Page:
-Appreciate the views. There’s often entire weeks that pass in a blur of stress, deadlines, delayed transport and double G&Ts, so when you see a view like in the photo above (massive credit to my boyfriend @dannyboyjnr insane Instagram skills) you need to take a minute to appreciate it. It’s London after all.

-Reserve an evening treat. You pay over the odds for rent, you work hard, you play hard, you travel to work touching body parts of strangers you would rather not, you deserve it, yo. You SO massively deserve it.

If you happen to be in the market for a new little treat, this drink I discovered yesterday is the absolute dream. You’re welcome. Excuse the chipped nails.

The London Blitz Party

If you’re looking for something different to do in London with your friends- go to The Blitz Party. I’ve been twice now, in two different venues and it is all of the fun. You do have to dress up 40s style, but actually, the likelihood you have something in your wardrobe that will fit the bill is high. Think collared dresses, shirt dresses, shirts and culottes. This is one of those events where people really do make the effort, so if you do it, do it right.

Aside from the dressing up element, it’s also a nice excuse for girls to really go to town on hair and makeup. This is literally the perfect event to bust out your Mac Ruby Woo and do some serious winged eyeliner. Victory rolls are HARD, so don’t be too upset when you try to do them from eight different YouTube tutorials and still like you have a head of poorly executed quiffs. You can just go for the large, loose curled look and stick in a nice hair clip. It’s also an instragram dream, so that’s always nice.

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The party itself is decked out to look much like a bunker, with seriously cool props and war time food and drink. The bar serves Raspberry Collins and champagne and spitfire ale, so literally every element fits the theme. This year had a hair and make up stand too, in case you get too tipsy to really pull off some sort of land girl look on your own.

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The music is very much swing and you can’t help but move constantly. It’s definitely worth a go if you’re looking for something new to try. It also helps to really enjoy dressing up, and if you do, then this is a must. It doesn’t come cheap, with tickets this year priced at £26 and a fairly expensive bar, but it’s worth the money for the real experience and effort put in by the organisers. You can find out more here and get dates of the next party, which is usually monthly.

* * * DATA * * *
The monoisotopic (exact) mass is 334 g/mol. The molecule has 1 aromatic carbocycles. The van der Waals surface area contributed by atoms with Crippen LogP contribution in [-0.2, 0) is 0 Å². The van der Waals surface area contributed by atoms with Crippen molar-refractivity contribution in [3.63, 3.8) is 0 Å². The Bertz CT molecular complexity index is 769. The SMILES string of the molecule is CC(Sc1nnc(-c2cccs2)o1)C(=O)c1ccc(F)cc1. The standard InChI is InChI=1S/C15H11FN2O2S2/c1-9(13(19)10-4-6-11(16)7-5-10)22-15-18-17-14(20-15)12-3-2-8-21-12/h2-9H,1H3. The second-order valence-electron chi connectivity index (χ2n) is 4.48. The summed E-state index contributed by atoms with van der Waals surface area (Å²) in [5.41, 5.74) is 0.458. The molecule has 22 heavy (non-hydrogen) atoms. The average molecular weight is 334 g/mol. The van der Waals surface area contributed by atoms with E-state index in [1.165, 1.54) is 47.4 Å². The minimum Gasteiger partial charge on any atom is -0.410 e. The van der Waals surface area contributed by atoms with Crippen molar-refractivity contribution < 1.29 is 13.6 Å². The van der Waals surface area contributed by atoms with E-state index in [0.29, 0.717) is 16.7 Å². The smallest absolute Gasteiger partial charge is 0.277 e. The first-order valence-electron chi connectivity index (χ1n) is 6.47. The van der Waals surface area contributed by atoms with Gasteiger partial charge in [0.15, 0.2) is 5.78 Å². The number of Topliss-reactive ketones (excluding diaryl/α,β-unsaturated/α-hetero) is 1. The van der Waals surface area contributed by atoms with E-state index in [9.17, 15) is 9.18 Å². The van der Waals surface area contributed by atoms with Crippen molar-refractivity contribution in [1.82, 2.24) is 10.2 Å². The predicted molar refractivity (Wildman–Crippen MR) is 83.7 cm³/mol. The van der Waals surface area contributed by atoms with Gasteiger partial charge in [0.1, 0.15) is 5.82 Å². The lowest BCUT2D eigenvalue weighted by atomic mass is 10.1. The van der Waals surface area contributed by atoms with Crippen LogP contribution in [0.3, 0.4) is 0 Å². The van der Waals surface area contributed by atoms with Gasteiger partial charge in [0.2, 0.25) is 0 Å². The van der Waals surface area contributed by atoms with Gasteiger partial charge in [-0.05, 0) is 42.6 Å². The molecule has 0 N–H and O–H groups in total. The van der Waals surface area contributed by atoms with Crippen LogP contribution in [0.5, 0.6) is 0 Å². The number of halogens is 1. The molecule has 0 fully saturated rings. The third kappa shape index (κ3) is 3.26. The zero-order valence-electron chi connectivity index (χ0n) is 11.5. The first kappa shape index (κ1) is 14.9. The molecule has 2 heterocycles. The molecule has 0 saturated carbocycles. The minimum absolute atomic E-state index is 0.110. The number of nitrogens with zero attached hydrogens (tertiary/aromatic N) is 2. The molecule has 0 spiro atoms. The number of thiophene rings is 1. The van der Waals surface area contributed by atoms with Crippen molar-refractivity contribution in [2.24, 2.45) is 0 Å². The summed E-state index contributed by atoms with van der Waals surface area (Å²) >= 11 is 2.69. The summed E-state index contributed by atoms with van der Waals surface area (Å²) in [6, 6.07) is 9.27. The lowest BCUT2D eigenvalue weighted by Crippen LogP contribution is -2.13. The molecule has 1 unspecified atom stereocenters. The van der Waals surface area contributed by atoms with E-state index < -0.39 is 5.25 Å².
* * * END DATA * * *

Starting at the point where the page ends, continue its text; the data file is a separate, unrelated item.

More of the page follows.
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London tired- a whole new kind of exhaustion

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I just emailed my friend about something and finished it off by saying I felt like I could crawl under my desk and sleep for ten hours. This is becoming a more frequent feeling, even when I get a good amount of undisturbed sleep and have early nights, eat healthily and exercise, I still feel really done in most afternoons and evenings in the week. In fact, the weekends too.

I wrote a post before about living, working and playing in London, and it’s the most read post on my blog. I think this is because so many people can sympathise. London wares you out. A lot.

I’m not sure if it’s how busy everything is, or how loud, or how constantly on the go. I can’t pick any one thing to nail down my problem to, it’s probably just a combination (and of course work is tiring). I went home (about 40 minutes out of London) to stay with my parents for a couple of nights last week and felt unbelievably rested after a short time. Everything is just a bit quieter and there are so many less people and hell of a lot less noise. It was a bit like being in a little bubble of peace, and when I got home and went back on tube I immediately felt a bit agitated and annoyed at people around me for no real reason.

Since Christmas I definitely haven’t had a long enough break to get away from the buzz and the packed tubes and the impossibly busy streets and the traffic noises that wake me up at night.

I think everyone who is a full-time Londoner knows what it’s like to be ‘London tired’. I think we all need to remember to take a bit of time and out and have a detox from it more often, even just one night away somewhere. As much as I do love the comfort of having everything on my doorstep and a wide net of transport and many branches of H&M that open late, I also really miss strolling along at a normal pace and not being constantly ‘jostled’ everywhere. Jostled is a good word.

For the rest of 2015, I want some more breaks from the big city.

It’s so nice to not be disturbed by sirens and night bus noises or bumped into by multiple people and their suitcases for a day or so.